Southeast In the Southeast panhandle, the steady calm of the economy keeps brokers busy, and Nancy Davis of Davis Realty in Sitka is no exception. She’s been working seven days a week. “The commercial real estate market in Sitka is stable,” she says. “We have a different situation here than in a lot of Alaska because we are so small and there is not a lot of new land available.” There is not a lot of new commercial being built, but there are two buildings on the market for $699,000 and $1 million. That’s about average, with one or two commercial properties changing hands each year. “The downtown area has had owners that have had property handed down from generation to generation,” Davis notes. “Owners have updated the building, but, basically, Lincoln Street in downtown Sitka looks very much like it did years ago. There is just no additional commercial land available in the Lincoln Street area.” But Sitka, a town of nine thousand, has the surrounding islands that have lodges and sport commercial listings that come and go as dreams are lived and dashed. Islands themselves are

sometimes listed as available land. “There’s the Baranof Warm Springs and Port Alexander,” Davis says. “Sitka is a wonderful small city,” Davis says, “with all the [same] shopping and recreational opportunities as anywhere else. Our air transportation with Alaska Airlines is very good for a small island community.” A trend indicator for Sitka is that retail sales are dipping, which, according to the Sitka Trends Economic Newsletter (March 2014), means less retail shops. The newsletter also noted that cruise ship passenger volume dropped 61.79 percent between 2008 and 2012, causing several retail stores to close. That being said, in 2010, Baranof Island Brewery Co. opened about a mile from downtown Sitka. All of Southeast is seeing some movement. Commercial real estate offerings include undeveloped lots and land, retail and office buildings and units, warehouses, multi-family housing investments, historic buildings, and shopping centers.  Laurie Evans-Dinneen writes from Anchorage.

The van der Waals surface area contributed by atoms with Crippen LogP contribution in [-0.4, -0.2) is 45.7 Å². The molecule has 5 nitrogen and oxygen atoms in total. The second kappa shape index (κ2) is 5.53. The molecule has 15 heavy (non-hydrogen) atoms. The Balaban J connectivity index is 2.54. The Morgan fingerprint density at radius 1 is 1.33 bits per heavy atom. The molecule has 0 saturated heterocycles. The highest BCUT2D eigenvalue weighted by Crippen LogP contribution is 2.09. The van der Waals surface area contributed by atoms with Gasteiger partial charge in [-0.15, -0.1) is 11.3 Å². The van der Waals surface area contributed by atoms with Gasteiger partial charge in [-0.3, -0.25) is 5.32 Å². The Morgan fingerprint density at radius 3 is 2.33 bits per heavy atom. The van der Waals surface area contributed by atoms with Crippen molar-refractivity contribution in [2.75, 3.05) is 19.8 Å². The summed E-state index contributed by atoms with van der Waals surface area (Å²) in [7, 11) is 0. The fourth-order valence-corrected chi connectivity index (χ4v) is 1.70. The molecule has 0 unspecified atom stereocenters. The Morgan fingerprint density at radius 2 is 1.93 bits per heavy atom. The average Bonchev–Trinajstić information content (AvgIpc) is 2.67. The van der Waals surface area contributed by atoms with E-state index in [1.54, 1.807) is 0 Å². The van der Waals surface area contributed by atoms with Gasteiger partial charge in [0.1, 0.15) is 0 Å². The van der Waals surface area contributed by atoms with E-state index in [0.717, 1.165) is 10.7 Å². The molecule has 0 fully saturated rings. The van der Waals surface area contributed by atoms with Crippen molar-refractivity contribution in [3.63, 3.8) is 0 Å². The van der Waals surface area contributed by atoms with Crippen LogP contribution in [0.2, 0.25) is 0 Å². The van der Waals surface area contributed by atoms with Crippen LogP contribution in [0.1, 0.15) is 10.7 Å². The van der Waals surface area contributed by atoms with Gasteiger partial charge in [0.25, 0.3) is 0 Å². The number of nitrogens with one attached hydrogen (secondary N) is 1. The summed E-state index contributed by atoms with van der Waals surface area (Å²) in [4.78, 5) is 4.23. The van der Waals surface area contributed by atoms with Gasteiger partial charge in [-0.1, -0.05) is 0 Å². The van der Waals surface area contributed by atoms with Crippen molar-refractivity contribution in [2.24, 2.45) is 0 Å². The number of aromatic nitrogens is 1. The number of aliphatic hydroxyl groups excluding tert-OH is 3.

A Business Case for Good Design Ted Stevens Anchorage International Airport saves 27% annually in energy costs as a result of work completed by RIM Architects and our design team. Results with IMagination

www.rimarchitects.com

Alaska | California | Guam| Hawaii

Photo: Ken Graham

www.akbizmag.com

June 2014 | Alaska Business Monthly

17


ENVIRONMENTAL SERVICES

Building Remediation Common hazards and safety issues in old properties By Julie Stricker

Top Left: Damaged asbestos pipe insulation and other debris. Clockwise from top right to bottom left: Popcorn ceiling texture, fireproofing, and floor tile pictured all contain asbestos. Photos courtesy EHS-Alaska

E

ven your dream home can house nightmares. That 1940s bungalow with the charming period touches may have asbestos in the insulation around the boiler, in the attic insulation, around the electrical outlets, in the walls, in roofing tiles, or even the vinyl flooring. The soft ocean green trim in the smallest bedroom of your 1950s ranch home could contain lead. And even if you can’t see it, black mold may be thriving in the laundry room wall or behind the avocado-green appliances in your groovy 1970s kitchen. Even the light bulbs could contain mercury, and the ground under the backyard swing set may be laced with PCBs.

18

Alaska Business Monthly | June 2014